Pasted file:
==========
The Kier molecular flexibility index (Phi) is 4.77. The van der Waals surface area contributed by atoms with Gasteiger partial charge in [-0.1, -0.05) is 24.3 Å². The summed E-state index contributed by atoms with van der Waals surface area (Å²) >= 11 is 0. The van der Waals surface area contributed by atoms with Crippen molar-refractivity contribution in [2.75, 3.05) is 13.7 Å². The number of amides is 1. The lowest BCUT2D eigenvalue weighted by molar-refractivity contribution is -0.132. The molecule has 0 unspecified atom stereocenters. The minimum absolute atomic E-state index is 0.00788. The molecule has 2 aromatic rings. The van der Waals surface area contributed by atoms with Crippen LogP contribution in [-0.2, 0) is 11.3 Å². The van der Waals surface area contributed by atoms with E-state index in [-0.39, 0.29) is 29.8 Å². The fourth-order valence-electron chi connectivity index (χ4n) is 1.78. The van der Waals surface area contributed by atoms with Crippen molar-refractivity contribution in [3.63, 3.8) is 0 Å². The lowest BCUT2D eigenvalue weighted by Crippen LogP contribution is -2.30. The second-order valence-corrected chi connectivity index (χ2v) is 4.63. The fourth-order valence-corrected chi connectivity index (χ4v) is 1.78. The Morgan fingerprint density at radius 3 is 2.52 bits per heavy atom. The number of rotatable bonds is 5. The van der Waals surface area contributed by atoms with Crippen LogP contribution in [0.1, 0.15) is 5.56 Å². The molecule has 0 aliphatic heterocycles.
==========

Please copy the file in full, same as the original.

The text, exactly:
The Kier molecular flexibility index (Phi) is 4.77. The van der Waals surface area contributed by atoms with Gasteiger partial charge in [-0.1, -0.05) is 24.3 Å². The summed E-state index contributed by atoms with van der Waals surface area (Å²) >= 11 is 0. The van der Waals surface area contributed by atoms with Crippen molar-refractivity contribution in [2.75, 3.05) is 13.7 Å². The number of amides is 1. The lowest BCUT2D eigenvalue weighted by molar-refractivity contribution is -0.132. The molecule has 0 unspecified atom stereocenters. The minimum absolute atomic E-state index is 0.00788. The molecule has 2 aromatic rings. The van der Waals surface area contributed by atoms with Crippen LogP contribution in [-0.2, 0) is 11.3 Å². The van der Waals surface area contributed by atoms with E-state index in [-0.39, 0.29) is 29.8 Å². The fourth-order valence-electron chi connectivity index (χ4n) is 1.78. The van der Waals surface area contributed by atoms with Crippen molar-refractivity contribution in [3.63, 3.8) is 0 Å². The lowest BCUT2D eigenvalue weighted by Crippen LogP contribution is -2.30. The second-order valence-corrected chi connectivity index (χ2v) is 4.63. The fourth-order valence-corrected chi connectivity index (χ4v) is 1.78. The Morgan fingerprint density at radius 3 is 2.52 bits per heavy atom. The number of rotatable bonds is 5. The van der Waals surface area contributed by atoms with Crippen LogP contribution in [0.1, 0.15) is 5.56 Å². The molecule has 0 aliphatic heterocycles.